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Is it time for medical professionals to abandon the handshake?

If you think back to the last time you met with a physician, chances are good that the first thing you did when they entered the exam room was shake their hand. If you have a hard time remembering doing this, it's likely because you did it without thinking, as it's firmly ingrained in our society that handshakes are the customary mode of greeting.

Indeed, chances are good that if the physician had declined to shake your hand or instead greeted you with a bow, fist bump or wave that you would have no problem remembering this departure from the norm. As bizarre as this may sound, it's exactly what a group of California-based physicians and medical professionals did as part of a six-month experiment.

Specifically, a UCLA physician conducted a very basic study in which he asked staff members in the neonatal intensive care units at two different hospitals to avoid handshakes, and posted signs indicating that these were handshake-free zones.

The purpose of the experiment wasn't to examine potentially anti-social behavior in the medical community, but rather to examine the ability and willingness of medical professionals to stop engaging in a greeting that can facilitate the spread of germs and, by extension, the transmission of dangerous hospital-acquired infections.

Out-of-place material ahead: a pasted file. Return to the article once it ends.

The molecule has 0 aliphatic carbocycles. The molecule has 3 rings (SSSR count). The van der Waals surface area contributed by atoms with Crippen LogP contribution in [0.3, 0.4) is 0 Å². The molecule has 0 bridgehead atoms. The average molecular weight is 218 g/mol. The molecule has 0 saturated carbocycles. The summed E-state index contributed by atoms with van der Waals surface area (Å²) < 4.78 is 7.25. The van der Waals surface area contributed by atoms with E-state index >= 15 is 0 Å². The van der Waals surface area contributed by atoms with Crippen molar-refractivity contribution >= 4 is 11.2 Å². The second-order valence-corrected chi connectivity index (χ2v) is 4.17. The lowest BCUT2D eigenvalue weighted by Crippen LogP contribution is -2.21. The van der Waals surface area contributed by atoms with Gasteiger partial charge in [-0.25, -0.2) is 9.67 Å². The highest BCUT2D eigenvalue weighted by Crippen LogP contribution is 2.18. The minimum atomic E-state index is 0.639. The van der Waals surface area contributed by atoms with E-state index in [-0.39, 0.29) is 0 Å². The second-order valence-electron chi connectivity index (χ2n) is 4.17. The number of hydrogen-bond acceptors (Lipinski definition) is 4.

Indeed, he theorized that while most medical professionals do practice proper hand hygiene -- washing, sanitizing, etc. -- they may fail to do it for long enough or frequently enough, coming into contact with such germ vectors as charts, phones and computers before treating patients.

While the study, published in the American Journal of Infection Control, didn't measure whether a no handshaking policy actually reduced the rates of infection -- something the UCLA physician hopes to examine in a future study -- it did find that medical professionals were indeed willing to ditch the handshake and that patients were receptive to the idea when they learned why.

This seems like a good idea when you consider that statistics from the Centers for Disease Control and Prevention show an average of one in 25 hospital patients will acquire an infection during their stay, and that other studies have found the hands of health care professionals are often to blame for the transmission of potentially deadly pathogens.   

Always remember that if you have been serious injured or lost a loved one to what you believe was some form of medical negligence, you do have options for seeking justice.   

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